In 1897, in a remarkable piece of judicial intervention in the economic life of the country, it was considered convenient to permit the company to have its own legal personality [Salomon v. A. Salomon & Co. Ltd  A.C. 22]. The decision of the House of Lords has remained the integrity of the separate personality of the company: the corporate veil will only be lifted in the most extreme of circumstances. The company or corporation, in the U.K., has grown in prominence like it has done in the U.S. Of course, it would be a “cheap shot” simply to rattle off a list of corporate disasters internationally, such as phone hacking or chemical plant explosions. Disasters happen in the public sector too. However, arguably, the unions in England have experienced more than their fair share of criticism, particularly from the Conservatives. Indeed, the donations page on the Conservatives website actually asks for donations to help protect the UK against the unions: “We believe that Labour, along with the Trade Unions who provide 85 per cent of their donations, are standing in the way of improving Education, reforming the Welfare State and reducing the budget deficit. We need your help in standing up to them.” It is no coincidence that deunionised workforces tend to have much lower pay, and less enforceable basic employment rights over redundancy and dismissal. There is no evidence that a more ‘flexible’ workforce would have a significant impact on the profitability of the UK as a whole. ‘Being in it together’ has become a farce with hardly a dent into the profits of leading CEOs in the UK.
And yet the narrative has been one of hostility towards the unions by the Conservatives, and indeed it is significant that none of the anti-Union rhetoric has been appreciably reversed by New Labour. The Conservatives have a big thing about ‘accountability’, yet their major stakeholders have latterly been big corporates who are not elected in the same way that unions are. It is well known that David Cameron’s Tory-led coalition wishes not so much as to ‘reduce the size of the state’, but to have functions of the state outsourced. People did not “vote for” multi-national companies, and yet the Government wishes these companies to take on an increasing workload in the state’s functions. This outsourcing experiment is not cheap. With any organisational change, you have invest much time and money into abolishing structures and forming new ones, but, most significantly, there can be enormous difficulties in cultural change. That is not a reason necessarily, however, why outsourcing should be abandoned.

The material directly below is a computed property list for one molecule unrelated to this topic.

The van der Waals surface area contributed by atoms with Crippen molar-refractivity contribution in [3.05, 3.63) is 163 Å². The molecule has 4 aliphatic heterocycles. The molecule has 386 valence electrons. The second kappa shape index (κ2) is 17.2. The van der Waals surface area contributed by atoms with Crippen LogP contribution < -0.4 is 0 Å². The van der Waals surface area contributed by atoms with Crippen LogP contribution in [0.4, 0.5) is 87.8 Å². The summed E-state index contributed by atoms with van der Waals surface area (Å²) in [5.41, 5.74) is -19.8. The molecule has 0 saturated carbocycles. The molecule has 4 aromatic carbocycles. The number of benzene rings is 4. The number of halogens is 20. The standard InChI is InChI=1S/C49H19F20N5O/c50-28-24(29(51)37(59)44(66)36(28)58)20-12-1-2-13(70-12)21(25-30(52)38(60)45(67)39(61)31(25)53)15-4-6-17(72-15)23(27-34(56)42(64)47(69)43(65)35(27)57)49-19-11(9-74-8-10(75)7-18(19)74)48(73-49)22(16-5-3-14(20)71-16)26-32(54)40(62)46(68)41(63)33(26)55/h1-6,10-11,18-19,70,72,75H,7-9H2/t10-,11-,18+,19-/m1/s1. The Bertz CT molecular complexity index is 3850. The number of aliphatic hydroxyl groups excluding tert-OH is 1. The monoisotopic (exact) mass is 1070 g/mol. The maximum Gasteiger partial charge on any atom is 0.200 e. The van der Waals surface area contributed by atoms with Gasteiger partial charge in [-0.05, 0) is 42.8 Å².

The main issue about having companies having an increasing rôle in national life, an agenda which neither the Conservatives or the Liberal Democrats were open about prior to the general election of 2010, is: who really runs Britain? The oddity in the argument against trade unions is that, whilst most opponents of trade unions appear to produce loud critical remarks, very few object to a democratic right to a membership of a trade union. Ed Miliband concedes that the company or corporation is part of national life, but his argument is against any section of society having undue influence, in his conceptualisation of ‘responsible capitalism’. In his world, he would prefer corporations to act as good ‘corporate citizens’. However, the production of the company in English law as a separate entity to its shareholders further impedes the democratic process. The case law developed for a reason. The main benefit which flows from the Salomon principle, arguably, is one of efficiency. Whereas previously a business organised as a partnership could only create contracts in a very complicated way – involving each partner becoming a party to that contract – as soon as it is recognised that a company is a distinct, legal person in itself then the company can create contracts in its own name. Consequently, the process of creating contracts with businesses became much simpler. However, the reality, as we approach 2013, is rather different. It is sometimes hard to identify corporate donors of political parties, as corporate donors do not provide donations as themselves. The electoral rules hinge on full disclosure and transparency in the system, but it is perfectly possibly for major shareholders from ‘behind the veil’ to donate to political parties. Therefore, unless you happen to know who the major shareholders are you are unlikely to find much of interest on the Electoral Commission website. Proving a link between donation and subsequent policy will be virtually impossible to establish in all cases, not least because of the temporal relationship, but the “corporate veil” is unlikely to be “pierced” for the rather specific scenario of electoral donations. Revealing ‘conflicts of interest’ is difficult to disentangle from aggressive lawful lobbying, and will not be offensive unless the rules and regulations about proper disclosure and shareholder approval for transactions of a certain nature have been breached.